I feel a deep sense of belonging with the local residents of my hometown, [insert name of hometown]. Our active involvement in sports inspired my passion for sports, which has provided invaluable opportunities to develop my teamwork skills and build lasting friendships. Individuals’ genuine empathy towards others’ hardships and proactive efforts to assist fellow residents has made me feel valued and cared for within the community. I have also been comforted by peoples’ generosity and open-minded attitude towards health conditions such as disabilities and mental health difficulties. Growing up in this inclusive environment has instilled in me an appreciation of individuals’ diverse personal circumstances.
Question 2: Guide & Sample Response
Explain ways in which you connect with the community you identify with.
A high quality response to this question will include the following 2 things:
- How you have positively impacted the community.
- How your community has positively impacted you.
To plan a response, ask yourself the following questions:
- What activities and events are memorable for you whilst being part of your community?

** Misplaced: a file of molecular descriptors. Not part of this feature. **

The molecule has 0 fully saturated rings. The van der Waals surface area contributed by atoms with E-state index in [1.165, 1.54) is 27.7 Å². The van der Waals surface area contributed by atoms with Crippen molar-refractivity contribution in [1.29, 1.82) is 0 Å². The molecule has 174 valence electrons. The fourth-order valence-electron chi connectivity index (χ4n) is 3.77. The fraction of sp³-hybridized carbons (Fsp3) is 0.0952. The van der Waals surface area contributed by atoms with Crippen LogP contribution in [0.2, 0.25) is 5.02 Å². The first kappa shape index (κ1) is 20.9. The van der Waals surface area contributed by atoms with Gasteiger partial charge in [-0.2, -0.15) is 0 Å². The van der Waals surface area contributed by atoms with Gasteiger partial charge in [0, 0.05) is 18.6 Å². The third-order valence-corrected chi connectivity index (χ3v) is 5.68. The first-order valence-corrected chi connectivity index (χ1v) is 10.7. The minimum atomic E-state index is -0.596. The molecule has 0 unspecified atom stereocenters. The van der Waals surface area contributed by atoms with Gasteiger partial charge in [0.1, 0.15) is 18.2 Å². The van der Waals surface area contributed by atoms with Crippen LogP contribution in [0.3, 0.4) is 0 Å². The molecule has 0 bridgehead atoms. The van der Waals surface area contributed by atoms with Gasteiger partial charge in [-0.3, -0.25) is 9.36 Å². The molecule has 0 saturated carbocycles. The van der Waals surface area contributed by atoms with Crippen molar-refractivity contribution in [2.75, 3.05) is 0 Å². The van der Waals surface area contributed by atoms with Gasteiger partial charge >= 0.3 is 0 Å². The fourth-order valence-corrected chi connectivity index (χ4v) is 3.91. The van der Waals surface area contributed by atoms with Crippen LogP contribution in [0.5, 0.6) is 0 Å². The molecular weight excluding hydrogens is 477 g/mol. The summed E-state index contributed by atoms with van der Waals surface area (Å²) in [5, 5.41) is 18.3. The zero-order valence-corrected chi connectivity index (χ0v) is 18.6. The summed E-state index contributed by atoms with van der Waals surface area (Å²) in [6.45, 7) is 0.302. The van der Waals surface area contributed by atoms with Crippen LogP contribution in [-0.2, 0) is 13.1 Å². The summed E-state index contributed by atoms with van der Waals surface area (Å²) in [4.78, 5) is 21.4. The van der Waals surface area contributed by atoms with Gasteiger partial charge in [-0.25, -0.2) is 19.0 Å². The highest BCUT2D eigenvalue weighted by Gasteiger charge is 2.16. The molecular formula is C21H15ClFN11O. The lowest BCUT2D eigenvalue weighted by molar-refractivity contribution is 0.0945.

- What did you learn from these experiences & how have they shaped you as a person?
- How have you made a positive impact on your community? What was your role during this time and what lessons did you take away?
Include at least 2 activities/events so you have enough to talk about without diluting the detail/quality of each example.
Dr. Jason Yu
Again, be sure to brainstorm specific and detailed potential anecdotes that you could include in a verbal response during your interview.
I volunteered at my old primary school’s After School Care, where I regularly talked with the younger children and led fun activities such as board games. It was a rewarding opportunity that allowed me to give back to the local community by assisting staff who had cared for me as a primary schooler. I was also part of the local soccer team, where I developed close friendships with other highschoolers in my local area. Through our weekly training sessions and games, I developed a strong bond with my fellow team members that reinforced my sense of belonging within the community. I have also participated in community events such as the local primary school’s funfair and annual Christmas Carols.